Traveling with Dive Gear... or Not? Bottom Line : There are three types of dive travelers: The PACKERS , The RENTERS , and The LIGHTWEIGHTS . What kind of a dive traveler are you? Those of us here at ATA/BAR Divers frequently travel for the sole purpose of diving. And, with rare exception, we are typically accompanied by mature, experience divers on our underwater world excursions. All of our diving friends own their own gear, but not all travel with their regular dive gear—the equipment they dive with in local waters. Over the years, we have unofficially divided our traveling diver friends into three groups: ​ THE PACKERS : Divers who bring all gear except tank and weights to dive destinations. THE RENTERS : Divers who rent nearly all necessary equipment at the destination. THE LIGHTWEIGHTS : Divers who own and pack a separate set of travel gear—dive equipment that is marketed for its compact style and light weight (see Image 1). ​ Full Disclosure: As this article was written by self-proclaimed PACKERS, it should come as no surprise that the mindsets of the RENTERS and the LIGHTWEIGHTS escape us, even though their justifications seem sound: Neither group wants to hassle with toting around large and heavy dive equipment bags. We get it, but let’s take a deeper (admittedly with a bit of tongue in cheek) look at each groups’ mindset and justifications: ​ THE RENTERS We love our own dive gear but hate packing it on trips. We have too much other stuff to take and would hate getting stuck paying overweight or extra baggage fees. Rental gear isn’t that bad. We would rather pay money for rental gear than extra airline baggage fees. We are afraid our expensive gear will get stolen while traveling. Infection, illness, injury (see Image 2) or even death from ill-fitting equipment, a malfunctioning dive computer, poorly maintained regulators, or BCDs that don’t hold air? Not a big deal. At least we aren’t schlepping gear through airports and into taxi cabs or rental cars. ​ THE LIGHTWEIGHTS ​ We love dive gear. The more we have, the better we feel about ourselves. Money is no object. Dive travel gear (see Image 1) shows we are uber-cool even though we only get to use the set-up once or twice a year. The equipment isn’t as comfortable as our regular gear, but the bloody feet and sore gums show we can have fun in spite of pain and discomfort. If my travel gear gets stolen, I’ve got insurance and another gear set waiting for me at home. ​ THE PACKERS We can pack everything we need in a lightweight dive gear bag and make the 50-pound limit for checked baggage on most commercial flights with plenty of room to spare for toiletries, sunscreen and clothing (see Image 3 and 4). We know our own gear. We maintain it. We feel more comfortable and safer in it. Why spend extra money on lightweight travel gear or rental gear that we’ll rarely use? Rental gear can be sketchy at times. We don’t know its condition or how its maintained. Did the last renter have a lung infection or a skin condition? They might not have my size. Will the Indonesian-based dive resort have size 15 booties and a XXXL suit? It is not unusual to dive four or more times a day when traveling. Dive trips without your own gear is like running a marathon in someone else’s shoes. Who would do that? (Oh, that’s right. Some of our diving friends would!) ​ ADDITIONAL CONSIDERATIONS Temperature Matters . If you are headed for a cold destination, that 7 mm wetsuit or drysuit will probably make that single 50-pound bag weight limit a tough goal to meet. Similarly, if you’ve got a huge camera rig or rebreather, you’re already used to paying extra fees for that megalodon-size Pelican case. But if you’re destination is warm waters with a full or shorty 3 mm suit, hitting your weight target shouldn’t be a problem. ​ Renter Wounds . Too often we have seen injuries from ill-fitting equipment, like what is shown in Image 2, the beaten toes of one colleague who suffered through a week’s worth of diving with ill-fitting full-foot fins. In hindsight, this self-proclaimed RENTER is now a PACKER convert! ​ Get Into the Right Bag . Not all bags are made equally. Choose and use wisely. Pack with a strategy. Some things to consider: ​ Branded vs. Unmarked Bags . Some divers opt for a plain vanilla bag to stow their gear, avoiding prominently labeled dive gear bags for fear of increasing the likelihood of theft. Roller Bag or No Wheels . a 50-pound bag can be a good choice unless your destination requires lots of walking and forging crowded sidewalks, dirt, gravel, or cobblestone pathways. Two roller bags (one dive bag and one carry-on bag) can prove to be unwieldy, even across smooth surfaces. Many roller bags convert to a backpack with shoulder straps, but if one of your two carry-on bags are a backpack, your packing strategy might be in jeopardy. Lock vs. Unlocked . Consider locking your checked baggage with a TSA-approved lock. It’s not a foolproof method to avoid pilferage, but doing nothing is likely a worse idea. Carry-on Decisions . We carry-on our most expensive gear, such as regulators, computers, lights, and cameras. If you decide to carry aboard a BCD, make sure to check your dive knife, line cutters and/or shears. Confirm that airlines will accept loose batteries in carry-on. If not, check it. Padded regulator bags make a great option for carrying on gear (see Image 5 and 6). Pack Strategically . Lightweight gear bags, like the 10.5-pound Aqualung Traveler 1600 (see Video 1) are light for a reason: They lack impact protection seen in competing travel bags that come with padded sides. With this in mind, some strategic packing is suggested: Pack fins as instructed. They will add side protection to your gear. Place exposure suit at the bottom. It will provide impact protection and cushioning on the uneven, rigid back side of the bag. Pack durables along the rigid base and along the sides of bag. This adds additional protection. Pack less-durable items (BCD, mask, toiletries, etc.) in the middle and sandwich with clothing. Top off equipment with a light pillow and cinch with supplied straps. The cover of the bag offers zero impact protection—a pillow offers a great topper to your dive gear and you get to sleep with your own pillow. How perfect is that? Image 1. A typical dive gear travel package set. Image 2. Damaged toes from a week of diving with rental fins. Image 3. Strategic packing using the Aqualung Traveler 1600. Image 4. Topping off gear with a pillow and straps. Image 5. Padded regulator bag for carry-on containing expensive/fragile gear. Image 6. Aqualung Legend padded regulator bag: Perfect for carry-on gear. Video 1. Aqualung Traveler 1600 dive bag review by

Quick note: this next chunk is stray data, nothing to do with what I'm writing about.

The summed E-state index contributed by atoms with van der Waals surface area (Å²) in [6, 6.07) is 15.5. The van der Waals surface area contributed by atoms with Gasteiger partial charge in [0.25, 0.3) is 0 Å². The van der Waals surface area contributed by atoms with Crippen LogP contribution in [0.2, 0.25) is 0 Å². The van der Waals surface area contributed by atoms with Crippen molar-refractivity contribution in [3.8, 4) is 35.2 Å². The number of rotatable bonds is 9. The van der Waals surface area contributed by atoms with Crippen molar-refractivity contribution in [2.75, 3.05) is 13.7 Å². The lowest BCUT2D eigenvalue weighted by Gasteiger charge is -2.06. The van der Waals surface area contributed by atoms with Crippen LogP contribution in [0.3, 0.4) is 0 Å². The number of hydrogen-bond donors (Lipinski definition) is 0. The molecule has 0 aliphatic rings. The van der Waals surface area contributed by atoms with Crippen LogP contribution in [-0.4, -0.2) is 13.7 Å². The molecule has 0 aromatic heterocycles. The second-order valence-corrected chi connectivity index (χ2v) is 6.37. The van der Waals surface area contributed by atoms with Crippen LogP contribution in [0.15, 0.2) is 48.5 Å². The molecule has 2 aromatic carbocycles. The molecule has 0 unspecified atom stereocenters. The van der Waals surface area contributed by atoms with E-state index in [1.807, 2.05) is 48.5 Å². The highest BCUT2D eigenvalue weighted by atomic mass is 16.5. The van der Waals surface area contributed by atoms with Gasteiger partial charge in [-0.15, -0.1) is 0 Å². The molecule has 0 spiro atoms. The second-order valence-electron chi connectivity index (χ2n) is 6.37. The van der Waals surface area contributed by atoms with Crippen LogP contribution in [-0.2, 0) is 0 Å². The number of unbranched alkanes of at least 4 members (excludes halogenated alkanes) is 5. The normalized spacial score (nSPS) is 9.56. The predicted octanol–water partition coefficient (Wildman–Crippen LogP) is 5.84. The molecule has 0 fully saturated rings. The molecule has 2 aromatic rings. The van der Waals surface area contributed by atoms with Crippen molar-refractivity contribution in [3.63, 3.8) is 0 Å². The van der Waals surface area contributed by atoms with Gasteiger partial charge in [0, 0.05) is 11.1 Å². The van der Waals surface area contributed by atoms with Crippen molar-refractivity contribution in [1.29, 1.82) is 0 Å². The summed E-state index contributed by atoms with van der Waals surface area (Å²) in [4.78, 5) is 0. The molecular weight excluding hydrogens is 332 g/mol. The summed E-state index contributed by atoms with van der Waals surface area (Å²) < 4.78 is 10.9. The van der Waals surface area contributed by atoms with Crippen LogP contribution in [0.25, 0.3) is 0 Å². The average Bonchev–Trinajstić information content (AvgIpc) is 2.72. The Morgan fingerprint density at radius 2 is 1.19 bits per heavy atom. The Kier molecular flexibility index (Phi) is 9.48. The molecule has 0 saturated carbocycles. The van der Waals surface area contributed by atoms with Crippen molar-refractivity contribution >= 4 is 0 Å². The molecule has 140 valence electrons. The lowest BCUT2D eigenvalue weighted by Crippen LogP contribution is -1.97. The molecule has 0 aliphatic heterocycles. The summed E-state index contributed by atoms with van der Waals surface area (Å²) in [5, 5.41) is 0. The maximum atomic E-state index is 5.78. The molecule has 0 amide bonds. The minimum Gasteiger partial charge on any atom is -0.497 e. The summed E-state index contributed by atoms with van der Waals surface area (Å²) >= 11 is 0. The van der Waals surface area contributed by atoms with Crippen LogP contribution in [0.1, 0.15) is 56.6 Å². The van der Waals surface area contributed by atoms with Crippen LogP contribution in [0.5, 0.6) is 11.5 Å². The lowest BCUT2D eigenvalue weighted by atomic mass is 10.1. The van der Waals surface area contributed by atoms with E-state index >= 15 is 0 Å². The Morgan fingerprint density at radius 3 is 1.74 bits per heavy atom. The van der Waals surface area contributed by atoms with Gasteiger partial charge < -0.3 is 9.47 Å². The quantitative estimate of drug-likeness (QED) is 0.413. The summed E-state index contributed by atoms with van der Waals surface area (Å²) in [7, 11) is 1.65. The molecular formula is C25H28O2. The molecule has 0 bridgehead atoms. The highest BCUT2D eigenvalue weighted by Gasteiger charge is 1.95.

• ATA/BAR Divers | Divemaster Courses

    PADI Divemaster Course As a courtesy to local diving enthusiasts and potential scuba students, we offer this list of scuba class courses and schedules. These links reflect the latest information available from the noted PADI training facility on each class page. ATA/BAR Divers does not make or accept training class reservations. Please call or visit the respective PADI training facility to sign-up for classes. Prices subject to change —and classes subject to cancellation —without notice.